• Snowshoeing through snow-covered forests
  • Winter hiking to lonely vantage points
  • Tobogganing with friends and family

PlanetSKI was based in the Tirol for part of last winter and we headed out on cross-country skis.

Sometimes with success.

Other times less so.

Nordic skiing at Leutasch, Tirol. Image © PlanetSKI

Nordic skiing at Leutasch, Tirol. Image © PlanetSKI

Nordic skiing at Leutasch, Tirol. Image © PlanetSKI

Nordic skiing at Leutasch, Tirol. Image © PlanetSKI

Many Tirolean regions have deliberately specialised in gentle winter tourism and offer guests a wide range outdoor activities without the hustle, bustle and noise associated with large ski resorts.

Among the most popular are visits to Tirol’s nature parks and the Hohe Tauern National Park, where guests can take part in guided tours with local rangers giving fascinating insights into the flora and fauna of the region.

The best tips for regions and tours that invite you to enjoy gentle winter sports in the snowy mountains of Tyrol can be found at www.tirol.at/winterurlaub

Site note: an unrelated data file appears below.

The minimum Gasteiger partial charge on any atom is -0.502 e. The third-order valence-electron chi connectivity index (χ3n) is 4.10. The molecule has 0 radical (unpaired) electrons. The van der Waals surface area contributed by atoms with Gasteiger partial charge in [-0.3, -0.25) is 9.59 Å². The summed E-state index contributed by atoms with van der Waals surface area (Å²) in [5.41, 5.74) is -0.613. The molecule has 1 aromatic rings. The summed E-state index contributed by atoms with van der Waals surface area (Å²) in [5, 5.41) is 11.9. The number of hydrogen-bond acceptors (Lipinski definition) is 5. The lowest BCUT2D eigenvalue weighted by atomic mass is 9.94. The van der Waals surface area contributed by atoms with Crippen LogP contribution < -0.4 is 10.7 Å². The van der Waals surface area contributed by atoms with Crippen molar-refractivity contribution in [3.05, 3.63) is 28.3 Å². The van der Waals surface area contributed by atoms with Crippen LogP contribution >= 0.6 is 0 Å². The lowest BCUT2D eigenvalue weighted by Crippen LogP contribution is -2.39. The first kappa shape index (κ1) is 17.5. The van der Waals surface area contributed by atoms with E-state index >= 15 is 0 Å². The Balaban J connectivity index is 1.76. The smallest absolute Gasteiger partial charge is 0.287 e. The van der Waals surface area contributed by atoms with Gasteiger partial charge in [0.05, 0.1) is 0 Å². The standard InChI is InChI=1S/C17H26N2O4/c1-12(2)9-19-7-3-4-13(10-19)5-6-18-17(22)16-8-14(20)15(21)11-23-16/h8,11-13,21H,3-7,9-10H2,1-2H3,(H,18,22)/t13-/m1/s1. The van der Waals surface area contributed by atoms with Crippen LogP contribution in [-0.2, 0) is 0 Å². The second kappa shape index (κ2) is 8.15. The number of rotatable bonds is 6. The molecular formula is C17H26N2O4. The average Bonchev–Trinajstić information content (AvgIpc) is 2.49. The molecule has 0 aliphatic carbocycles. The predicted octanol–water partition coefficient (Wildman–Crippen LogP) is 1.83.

Initiatives a sustainable tourism industry

Sustainability initiatives are not only to be found in Tirol’s ski resorts – and not only for guests.

Employee initiatives have also become an important tool for developing the tourism industry sustainably and leading it into the future.

Best practice examples include the Kaiserschaft project in the Wilder Kaiser region and the Job-Life Achensee initiative created by the villages around Lake Achensee, Tirol’s largest lake.

Further information on sustainable holidays in Tirol can be found at www.tyrol.com/ecotirol.

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This article was originally published by Planetski.eu. Read the original article here.